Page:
By Bob Uphues
A crew digging up a section of Bloomingbank Road in Riverside to install a new sewer line on Sept. 14 unearthed human skeletal remains that could date back to before the development of the village.
The Cook County Medical Examiner's Office confirmed on Tuesday that the remains were "human and likely very old."
"We have requested an anthropology consultation, which will aim to determine the age of the bones and more information about who they belonged to," said Becky Schlikerman, spokeswoman for the medical examiner's office, in an email.
In the meantime, the U.S. Army Corps of Engineers, which issued a permit for the work, has indefinitely suspended work on Bloomingbank Road. Riverside Public Works Director Edward Bailey said the Army Corps of Engineers plans to send an archaeologist to examine the trench where the bones were discovered.
"We're awaiting final disposition from the Army Corps," Bailey said.
The Army Corps' permit reportedly noted that the work area lay within the aboriginal homeland of several Native-American tribes and that if any human remains were discovered, the village was to contact the Army Corps.
Village Engineer Orion Galey said the crew was excavating a section of Bloomingbank Road around 1 p.m. in order to install a new sewer pipe that's part of the storm sewer separation project underway all summer in the First Division.
Galey said the area had never been excavated previously, except to lay the road back in 1870. Crews dug down about six feet and uncovered the bones, which police, responding to the scene, said appeared to be human.
Police Chief Thomas Weitzel said the remains included part of a skull, a jawbone with teeth in it, a pelvis and what appeared to be arm and leg bones.
Because the remains were believed to be human, Riverside police had to treat the discovery as a death investigation and called out a detective from the west suburban Major Crimes Task Force forensic unit, which made it appear initially as if police were investigating a homicide. The area was cordoned off by both yellow caution tape and red crime scene tape.
A homeowner who lives near the site said he was able to get a look at the bones and said they were dark brown in color, similar to the sandy soil in which they were found.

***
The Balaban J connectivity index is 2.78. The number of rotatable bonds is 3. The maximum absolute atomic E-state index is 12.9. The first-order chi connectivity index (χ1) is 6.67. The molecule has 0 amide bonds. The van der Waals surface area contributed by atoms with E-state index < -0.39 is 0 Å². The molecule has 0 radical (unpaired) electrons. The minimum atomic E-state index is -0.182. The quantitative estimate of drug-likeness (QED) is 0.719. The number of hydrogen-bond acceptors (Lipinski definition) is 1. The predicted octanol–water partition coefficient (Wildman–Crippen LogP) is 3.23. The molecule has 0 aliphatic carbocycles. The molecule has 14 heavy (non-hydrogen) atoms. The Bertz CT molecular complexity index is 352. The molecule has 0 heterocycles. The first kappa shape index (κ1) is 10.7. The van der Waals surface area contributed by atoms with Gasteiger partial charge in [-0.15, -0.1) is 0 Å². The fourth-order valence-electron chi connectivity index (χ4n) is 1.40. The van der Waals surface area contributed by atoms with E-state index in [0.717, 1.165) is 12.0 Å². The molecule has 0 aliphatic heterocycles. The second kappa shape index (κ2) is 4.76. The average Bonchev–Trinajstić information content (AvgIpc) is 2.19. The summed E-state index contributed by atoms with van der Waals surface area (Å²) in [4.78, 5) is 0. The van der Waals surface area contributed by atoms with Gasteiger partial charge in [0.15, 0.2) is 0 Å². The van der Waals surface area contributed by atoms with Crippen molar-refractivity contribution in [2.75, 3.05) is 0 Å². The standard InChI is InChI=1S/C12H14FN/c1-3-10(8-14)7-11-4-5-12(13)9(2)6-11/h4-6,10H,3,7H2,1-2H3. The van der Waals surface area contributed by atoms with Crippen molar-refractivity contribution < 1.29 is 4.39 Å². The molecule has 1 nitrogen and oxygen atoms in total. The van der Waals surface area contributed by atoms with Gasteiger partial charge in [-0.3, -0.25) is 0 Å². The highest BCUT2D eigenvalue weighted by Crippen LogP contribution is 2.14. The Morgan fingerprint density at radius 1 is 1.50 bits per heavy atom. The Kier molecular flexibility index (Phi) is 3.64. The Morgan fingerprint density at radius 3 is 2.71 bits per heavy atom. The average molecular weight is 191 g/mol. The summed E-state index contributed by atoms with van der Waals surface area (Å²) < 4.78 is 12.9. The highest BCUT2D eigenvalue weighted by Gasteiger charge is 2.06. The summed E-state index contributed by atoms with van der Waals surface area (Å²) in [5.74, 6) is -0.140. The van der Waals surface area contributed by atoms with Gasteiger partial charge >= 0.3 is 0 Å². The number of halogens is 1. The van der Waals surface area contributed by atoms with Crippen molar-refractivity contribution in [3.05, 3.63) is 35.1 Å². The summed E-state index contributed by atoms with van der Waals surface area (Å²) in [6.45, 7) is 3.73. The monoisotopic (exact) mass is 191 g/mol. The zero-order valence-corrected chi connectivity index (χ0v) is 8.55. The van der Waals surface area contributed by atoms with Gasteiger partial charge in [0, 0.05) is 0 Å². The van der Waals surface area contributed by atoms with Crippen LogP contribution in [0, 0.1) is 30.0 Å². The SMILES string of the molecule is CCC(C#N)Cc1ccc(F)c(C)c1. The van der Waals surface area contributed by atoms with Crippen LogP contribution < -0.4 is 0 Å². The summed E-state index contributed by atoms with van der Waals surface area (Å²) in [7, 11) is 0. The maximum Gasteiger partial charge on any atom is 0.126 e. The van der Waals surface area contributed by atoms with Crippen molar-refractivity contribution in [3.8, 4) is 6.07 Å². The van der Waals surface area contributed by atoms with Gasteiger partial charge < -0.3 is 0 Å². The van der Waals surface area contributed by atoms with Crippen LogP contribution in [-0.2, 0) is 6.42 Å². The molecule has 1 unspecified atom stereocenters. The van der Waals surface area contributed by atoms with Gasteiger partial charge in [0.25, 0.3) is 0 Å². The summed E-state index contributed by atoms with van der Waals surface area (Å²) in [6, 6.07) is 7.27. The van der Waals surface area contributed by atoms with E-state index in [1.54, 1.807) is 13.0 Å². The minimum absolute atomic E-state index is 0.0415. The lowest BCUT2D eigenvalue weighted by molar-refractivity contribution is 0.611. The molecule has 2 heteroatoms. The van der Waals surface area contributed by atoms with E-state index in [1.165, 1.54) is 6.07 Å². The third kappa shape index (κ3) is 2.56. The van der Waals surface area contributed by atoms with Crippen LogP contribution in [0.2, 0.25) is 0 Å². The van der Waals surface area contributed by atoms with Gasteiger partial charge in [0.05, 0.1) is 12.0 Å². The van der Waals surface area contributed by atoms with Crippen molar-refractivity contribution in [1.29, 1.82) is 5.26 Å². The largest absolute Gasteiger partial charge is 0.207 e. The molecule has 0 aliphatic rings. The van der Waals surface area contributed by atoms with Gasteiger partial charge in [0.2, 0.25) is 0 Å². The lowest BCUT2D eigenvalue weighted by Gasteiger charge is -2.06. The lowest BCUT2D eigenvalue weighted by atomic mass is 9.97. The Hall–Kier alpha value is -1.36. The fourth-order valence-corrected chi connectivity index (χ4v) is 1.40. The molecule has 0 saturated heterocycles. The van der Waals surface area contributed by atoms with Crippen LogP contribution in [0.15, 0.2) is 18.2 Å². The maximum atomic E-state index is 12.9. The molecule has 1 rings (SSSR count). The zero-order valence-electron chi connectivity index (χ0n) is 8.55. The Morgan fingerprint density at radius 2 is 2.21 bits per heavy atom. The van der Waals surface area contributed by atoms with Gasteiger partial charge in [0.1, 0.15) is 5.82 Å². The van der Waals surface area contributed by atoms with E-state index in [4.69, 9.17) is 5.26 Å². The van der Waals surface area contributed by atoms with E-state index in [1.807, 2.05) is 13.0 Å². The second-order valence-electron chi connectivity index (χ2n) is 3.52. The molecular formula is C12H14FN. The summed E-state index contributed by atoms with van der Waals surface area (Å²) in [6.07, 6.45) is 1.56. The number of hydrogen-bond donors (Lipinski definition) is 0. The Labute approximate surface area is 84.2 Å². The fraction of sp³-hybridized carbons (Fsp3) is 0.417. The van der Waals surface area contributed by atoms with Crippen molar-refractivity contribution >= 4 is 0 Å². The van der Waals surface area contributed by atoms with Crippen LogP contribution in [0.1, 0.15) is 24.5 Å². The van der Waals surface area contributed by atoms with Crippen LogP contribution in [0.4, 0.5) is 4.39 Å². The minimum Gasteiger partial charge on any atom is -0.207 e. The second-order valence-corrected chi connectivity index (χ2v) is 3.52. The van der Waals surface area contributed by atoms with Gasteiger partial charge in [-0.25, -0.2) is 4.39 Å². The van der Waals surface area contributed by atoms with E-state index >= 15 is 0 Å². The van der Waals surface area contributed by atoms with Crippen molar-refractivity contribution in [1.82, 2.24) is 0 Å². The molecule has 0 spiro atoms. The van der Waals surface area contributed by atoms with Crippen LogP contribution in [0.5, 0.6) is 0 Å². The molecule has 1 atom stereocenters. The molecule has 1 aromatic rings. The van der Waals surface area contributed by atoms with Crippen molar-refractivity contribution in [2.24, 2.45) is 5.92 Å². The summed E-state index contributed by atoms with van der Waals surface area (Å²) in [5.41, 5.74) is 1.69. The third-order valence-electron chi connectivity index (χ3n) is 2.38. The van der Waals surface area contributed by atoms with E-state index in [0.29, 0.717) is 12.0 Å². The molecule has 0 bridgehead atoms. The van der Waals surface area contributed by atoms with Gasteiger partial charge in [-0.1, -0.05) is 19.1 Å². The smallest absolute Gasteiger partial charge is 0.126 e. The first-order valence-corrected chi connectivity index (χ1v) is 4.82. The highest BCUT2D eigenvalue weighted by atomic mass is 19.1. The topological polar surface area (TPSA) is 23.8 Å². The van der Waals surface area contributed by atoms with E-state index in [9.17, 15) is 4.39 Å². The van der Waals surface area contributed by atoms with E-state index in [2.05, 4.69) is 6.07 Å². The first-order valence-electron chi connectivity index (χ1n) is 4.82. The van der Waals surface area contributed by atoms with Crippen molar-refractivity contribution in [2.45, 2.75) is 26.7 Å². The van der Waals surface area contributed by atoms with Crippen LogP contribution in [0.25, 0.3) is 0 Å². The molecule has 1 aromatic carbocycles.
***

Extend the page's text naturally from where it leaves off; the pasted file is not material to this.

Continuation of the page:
According to Weitzel, the bones and any debris found in the vicinity of the remains were turned over to the Cook County Medical Examiner's Office.
The village shut down work on the excavation for the remainder of the afternoon, and has done no other work in the area since that time. There's only about 30 to 40 feet of pipe left to be laid on Bloomingbank Road, Galey said.
Exactly when work might resume is unclear, but it could be weeks. In the meantime, construction crews are wrapping up pavement patching and other restoration work in other areas of the First Division. But work remains halted along Bloomingbank Road, the final leg of the project.
That area of Riverside, which is at the highest elevation in the First Division and overlooks the Des Plaines River, was for centuries hunting grounds for the Potawatomi and is also well-known as a Native American burial ground.
While the remains could be those of a Native American, they could also be from an early settler. According to Connie Guardi, a village historian and chairwoman of the Riverside Historical Commission, David Laughton, who around 1830 settled in what would become the First Division, is said to have buried his three Native American wives in the area.
"[Frederick Law] Olmsted [who laid out the General Plan of Riverside] named the area Indian Gardens because when he came in 1868, it was known as an Indian burial ground," Guardi said.
In 1832, according to the book Riverside Then and Now, General Winfield Scott led an expedition during the Black Hawk War, during which his troops camped on Laughton's land in the First Division.
Guardi said U.S. Army records indicated some of Scott's troops, which were ravaged by cholera during the expedition, died and were buried in Riverside.
It's not the first time a construction project has unearthed human bones in the First Division. Around 1980, a human skeleton was unearthed during a fire hydrant replacement project, according to a Suburban Life article from July 22, 2000.
The Riverside Historical Commission preserved the bones for two decades before turning them over to the Riverside Police Department.
Deputy Police Chief William Gutschick was an evidence technician at that time, and it became his job to find the appropriate state agency to test the bones. Gutschick drove the remains down to Springfield, where scientists were able to carbon-date some wood, presumably from a coffin also found with the bones, to the early 1800s.
A state report, said Gutschick, determined the bones belonged to an early settler, since Native Americans were not buried in coffins.